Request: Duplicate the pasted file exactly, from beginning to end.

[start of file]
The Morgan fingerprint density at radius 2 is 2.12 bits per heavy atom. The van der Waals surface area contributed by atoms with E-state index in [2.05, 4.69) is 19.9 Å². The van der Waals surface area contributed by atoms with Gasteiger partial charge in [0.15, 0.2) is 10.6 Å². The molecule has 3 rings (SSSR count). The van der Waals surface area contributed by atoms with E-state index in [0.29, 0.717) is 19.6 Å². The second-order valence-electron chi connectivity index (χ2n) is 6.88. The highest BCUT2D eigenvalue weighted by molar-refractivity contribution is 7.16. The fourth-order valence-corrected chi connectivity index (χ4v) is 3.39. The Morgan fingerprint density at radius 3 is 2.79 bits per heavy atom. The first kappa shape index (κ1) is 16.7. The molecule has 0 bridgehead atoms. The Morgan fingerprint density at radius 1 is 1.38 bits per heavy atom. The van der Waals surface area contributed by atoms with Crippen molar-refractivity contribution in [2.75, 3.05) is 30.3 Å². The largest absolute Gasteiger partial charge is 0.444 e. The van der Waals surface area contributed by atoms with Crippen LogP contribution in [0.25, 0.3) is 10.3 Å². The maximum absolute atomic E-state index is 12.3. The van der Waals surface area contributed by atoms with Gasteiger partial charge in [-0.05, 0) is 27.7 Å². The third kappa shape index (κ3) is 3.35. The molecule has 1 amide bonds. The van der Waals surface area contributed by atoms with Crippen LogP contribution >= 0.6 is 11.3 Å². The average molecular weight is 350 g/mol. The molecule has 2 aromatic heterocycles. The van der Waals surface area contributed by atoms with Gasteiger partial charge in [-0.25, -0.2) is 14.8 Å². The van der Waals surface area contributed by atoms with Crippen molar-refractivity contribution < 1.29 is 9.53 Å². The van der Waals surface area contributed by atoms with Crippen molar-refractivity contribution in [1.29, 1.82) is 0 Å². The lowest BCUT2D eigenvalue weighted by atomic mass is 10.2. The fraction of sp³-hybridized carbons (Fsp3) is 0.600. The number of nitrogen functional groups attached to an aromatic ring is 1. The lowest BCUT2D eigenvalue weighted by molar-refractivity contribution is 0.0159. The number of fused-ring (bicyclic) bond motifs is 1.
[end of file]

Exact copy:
The Morgan fingerprint density at radius 2 is 2.12 bits per heavy atom. The van der Waals surface area contributed by atoms with E-state index in [2.05, 4.69) is 19.9 Å². The van der Waals surface area contributed by atoms with Gasteiger partial charge in [0.15, 0.2) is 10.6 Å². The molecule has 3 rings (SSSR count). The van der Waals surface area contributed by atoms with E-state index in [0.29, 0.717) is 19.6 Å². The second-order valence-electron chi connectivity index (χ2n) is 6.88. The highest BCUT2D eigenvalue weighted by molar-refractivity contribution is 7.16. The fourth-order valence-corrected chi connectivity index (χ4v) is 3.39. The Morgan fingerprint density at radius 3 is 2.79 bits per heavy atom. The first kappa shape index (κ1) is 16.7. The molecule has 0 bridgehead atoms. The Morgan fingerprint density at radius 1 is 1.38 bits per heavy atom. The van der Waals surface area contributed by atoms with Crippen molar-refractivity contribution in [2.75, 3.05) is 30.3 Å². The largest absolute Gasteiger partial charge is 0.444 e. The van der Waals surface area contributed by atoms with Crippen LogP contribution in [0.25, 0.3) is 10.3 Å². The maximum absolute atomic E-state index is 12.3. The van der Waals surface area contributed by atoms with Gasteiger partial charge in [-0.05, 0) is 27.7 Å². The third kappa shape index (κ3) is 3.35. The molecule has 1 amide bonds. The van der Waals surface area contributed by atoms with Crippen LogP contribution >= 0.6 is 11.3 Å². The average molecular weight is 350 g/mol. The molecule has 2 aromatic heterocycles. The van der Waals surface area contributed by atoms with Gasteiger partial charge in [-0.25, -0.2) is 14.8 Å². The van der Waals surface area contributed by atoms with Crippen molar-refractivity contribution < 1.29 is 9.53 Å². The van der Waals surface area contributed by atoms with Crippen molar-refractivity contribution in [1.29, 1.82) is 0 Å². The lowest BCUT2D eigenvalue weighted by atomic mass is 10.2. The fraction of sp³-hybridized carbons (Fsp3) is 0.600. The number of nitrogen functional groups attached to an aromatic ring is 1. The lowest BCUT2D eigenvalue weighted by molar-refractivity contribution is 0.0159. The number of fused-ring (bicyclic) bond motifs is 1.